Elephants are the largest land animals. There are elephants that live in Africa and elephants that live in Asia.

What's the difference between Asian and African elephants?

A group of African elephants ©Getty Images

A group of African elephants ©Getty Images

African elephants are bigger than Asian elephants and have larger ears. 

Asian elephants have smaller ears because they live in forests, and big ears would get torn in the branches.

There are three groups of Asian elephants - Indian, Sumatran and Sri Lankan. The elephants of Borneo may be another sub species (small group within a group or kind). 

An Asian elephant enjoying a cool down in a river. ©Getty Images

An Asian elephant enjoying a cool down in a river. ©Getty Images

 In Africa there are elephants that live on the savannah, or grasslands, and elephants that live in the tropical forests. The ones that live in the tropical forests are a bit smaller than the grasslands elephants, with straighter and thinner tusks. Their ears are more rounded and their skulls have a different shape.

 

Elephant Bodies

Elephants are huge. They are the largest of all the land animals. They have very big legs and round feet. They have short tails.

©Getty Images

©Getty Images

All elephants have trunks, which have two points on the end that act like fingers. Trunks help an elephant pick up tiny objects and large logs. Trunks are used for smelling, breathing, touching, eating and drinking. Adults use their trunks to stroke the young ones. The trunk is used like a hose to sprinkle dust over their bodies to cool them and protect them from insect bites, or to spray water into their mouths or over their bodies. To be able to do all this, an elephant's trunk has about 40,000 muscles in it!

A male African elephant. ©Getty Images

A male African elephant. ©Getty Images

Ears are important. The large ears help the elephant keep cool because the veins are near the surface so blood cools in the ears on its way around the elephant's body.

Some elephants have tusks, which are big front teeth. The tusks help the elephant pick up food and help the animal protect itself. The bottom teeth are inside the elephant's mouth and are used to chew food.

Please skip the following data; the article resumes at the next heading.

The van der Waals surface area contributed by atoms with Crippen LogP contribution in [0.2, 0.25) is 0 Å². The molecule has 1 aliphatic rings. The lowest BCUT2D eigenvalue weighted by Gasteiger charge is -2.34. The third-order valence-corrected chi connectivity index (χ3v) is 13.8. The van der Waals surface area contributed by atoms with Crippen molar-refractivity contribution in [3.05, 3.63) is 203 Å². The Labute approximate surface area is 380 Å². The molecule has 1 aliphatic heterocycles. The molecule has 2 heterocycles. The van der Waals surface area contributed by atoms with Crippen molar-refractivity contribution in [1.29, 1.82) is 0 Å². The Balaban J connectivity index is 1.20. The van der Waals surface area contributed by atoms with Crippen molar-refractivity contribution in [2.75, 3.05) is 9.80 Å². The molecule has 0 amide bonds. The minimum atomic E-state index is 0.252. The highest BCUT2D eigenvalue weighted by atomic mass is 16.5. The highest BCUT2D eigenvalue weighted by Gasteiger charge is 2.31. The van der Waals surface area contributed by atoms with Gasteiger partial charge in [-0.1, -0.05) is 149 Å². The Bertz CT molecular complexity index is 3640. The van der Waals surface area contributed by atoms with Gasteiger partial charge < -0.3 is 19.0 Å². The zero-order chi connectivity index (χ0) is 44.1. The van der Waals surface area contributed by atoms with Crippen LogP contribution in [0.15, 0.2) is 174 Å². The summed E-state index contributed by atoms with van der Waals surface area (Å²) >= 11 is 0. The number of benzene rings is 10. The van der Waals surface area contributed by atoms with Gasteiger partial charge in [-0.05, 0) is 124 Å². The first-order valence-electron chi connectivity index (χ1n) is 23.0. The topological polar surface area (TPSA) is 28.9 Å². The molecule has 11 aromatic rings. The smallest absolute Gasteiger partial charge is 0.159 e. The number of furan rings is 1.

Diet

Elephants eat large amounts of leaves, grass, fruit and bark. They spend about three quarters of the day feeding, eating up to 900 kilograms of food a day. They drink about 200 litres of water each day.

Life cycle

A baby elephant. ©Getty Images

A baby elephant. ©Getty Images

Elephants live in large groups called herds. A female elephant is called a cow, the male is a bull and a baby elephant is called a calf.

An elephant cow gives birth to a calf about 22 months after mating with a bull elephant. Elephants are mammals, so a calf drinks milk from its mother. Elephants do this until they are about two years old. 

All the adults in the group help look after and teach the young elephants.

Elephants live for about 70 years.

Conservation status and threats

African elephant calf suckling milk from its mother. ©Getty Images

African elephant calf suckling milk from its mother. ©Getty Images

Asian elephants are classified as Endangered, African elephants as Vulnerable (close to being endangered.)

Threats include habitat loss and conflict with humans. As their space gets smaller, elephants are in closer contact with humans. Elephants knock down fences and eat crops, so are pests to farmers.

Elephants are also killed for their ivory tusks,  and even though that trade is banned, it continues illegally.

Watch a video about ways that elephants communicate and play:

http://video.nationalgeographic.com.au/video/animals/mammals-animals/elephants/elephant-gestures-play

Read some fun facts about elephants:

http://www.happyelephantcontest.com/fun-facts/